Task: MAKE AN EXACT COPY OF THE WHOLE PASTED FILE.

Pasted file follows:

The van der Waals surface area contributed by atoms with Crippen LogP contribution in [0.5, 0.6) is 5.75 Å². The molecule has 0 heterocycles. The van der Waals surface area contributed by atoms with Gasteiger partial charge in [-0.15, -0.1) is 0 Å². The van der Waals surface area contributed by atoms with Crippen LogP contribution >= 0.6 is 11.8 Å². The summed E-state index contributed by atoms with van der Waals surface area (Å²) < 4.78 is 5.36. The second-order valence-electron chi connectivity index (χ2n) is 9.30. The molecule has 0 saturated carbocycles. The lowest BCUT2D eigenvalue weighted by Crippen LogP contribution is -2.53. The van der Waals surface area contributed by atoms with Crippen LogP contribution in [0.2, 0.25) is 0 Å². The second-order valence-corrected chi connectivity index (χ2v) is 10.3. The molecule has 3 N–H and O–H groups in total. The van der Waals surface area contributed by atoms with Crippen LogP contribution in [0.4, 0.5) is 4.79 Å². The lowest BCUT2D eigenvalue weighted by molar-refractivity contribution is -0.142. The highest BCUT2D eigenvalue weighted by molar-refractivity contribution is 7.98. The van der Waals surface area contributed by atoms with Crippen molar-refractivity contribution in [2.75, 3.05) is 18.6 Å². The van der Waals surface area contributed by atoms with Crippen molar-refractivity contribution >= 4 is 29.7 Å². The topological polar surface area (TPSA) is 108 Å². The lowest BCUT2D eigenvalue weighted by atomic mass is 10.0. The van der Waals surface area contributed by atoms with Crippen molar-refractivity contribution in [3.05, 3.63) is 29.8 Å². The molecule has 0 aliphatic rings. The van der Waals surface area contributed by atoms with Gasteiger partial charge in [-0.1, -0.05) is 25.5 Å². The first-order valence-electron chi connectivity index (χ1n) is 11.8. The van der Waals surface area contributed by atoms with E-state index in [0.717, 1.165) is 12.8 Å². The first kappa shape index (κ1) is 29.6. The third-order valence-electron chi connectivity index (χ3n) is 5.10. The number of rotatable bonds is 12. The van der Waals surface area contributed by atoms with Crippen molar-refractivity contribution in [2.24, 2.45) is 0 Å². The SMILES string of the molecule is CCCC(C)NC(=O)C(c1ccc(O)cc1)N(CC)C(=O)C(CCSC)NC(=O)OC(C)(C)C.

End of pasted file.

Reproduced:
The van der Waals surface area contributed by atoms with Crippen LogP contribution in [0.5, 0.6) is 5.75 Å². The molecule has 0 heterocycles. The van der Waals surface area contributed by atoms with Gasteiger partial charge in [-0.15, -0.1) is 0 Å². The van der Waals surface area contributed by atoms with Crippen LogP contribution >= 0.6 is 11.8 Å². The summed E-state index contributed by atoms with van der Waals surface area (Å²) < 4.78 is 5.36. The second-order valence-electron chi connectivity index (χ2n) is 9.30. The molecule has 0 saturated carbocycles. The lowest BCUT2D eigenvalue weighted by Crippen LogP contribution is -2.53. The van der Waals surface area contributed by atoms with Crippen LogP contribution in [0.2, 0.25) is 0 Å². The second-order valence-corrected chi connectivity index (χ2v) is 10.3. The molecule has 3 N–H and O–H groups in total. The van der Waals surface area contributed by atoms with Crippen LogP contribution in [0.4, 0.5) is 4.79 Å². The lowest BCUT2D eigenvalue weighted by molar-refractivity contribution is -0.142. The highest BCUT2D eigenvalue weighted by molar-refractivity contribution is 7.98. The van der Waals surface area contributed by atoms with Crippen molar-refractivity contribution in [2.75, 3.05) is 18.6 Å². The van der Waals surface area contributed by atoms with Crippen molar-refractivity contribution >= 4 is 29.7 Å². The topological polar surface area (TPSA) is 108 Å². The lowest BCUT2D eigenvalue weighted by atomic mass is 10.0. The van der Waals surface area contributed by atoms with Crippen molar-refractivity contribution in [3.05, 3.63) is 29.8 Å². The molecule has 0 aliphatic rings. The van der Waals surface area contributed by atoms with Gasteiger partial charge in [-0.1, -0.05) is 25.5 Å². The first-order valence-electron chi connectivity index (χ1n) is 11.8. The van der Waals surface area contributed by atoms with E-state index in [0.717, 1.165) is 12.8 Å². The first kappa shape index (κ1) is 29.6. The third-order valence-electron chi connectivity index (χ3n) is 5.10. The number of rotatable bonds is 12. The van der Waals surface area contributed by atoms with Crippen molar-refractivity contribution in [2.24, 2.45) is 0 Å². The SMILES string of the molecule is CCCC(C)NC(=O)C(c1ccc(O)cc1)N(CC)C(=O)C(CCSC)NC(=O)OC(C)(C)C.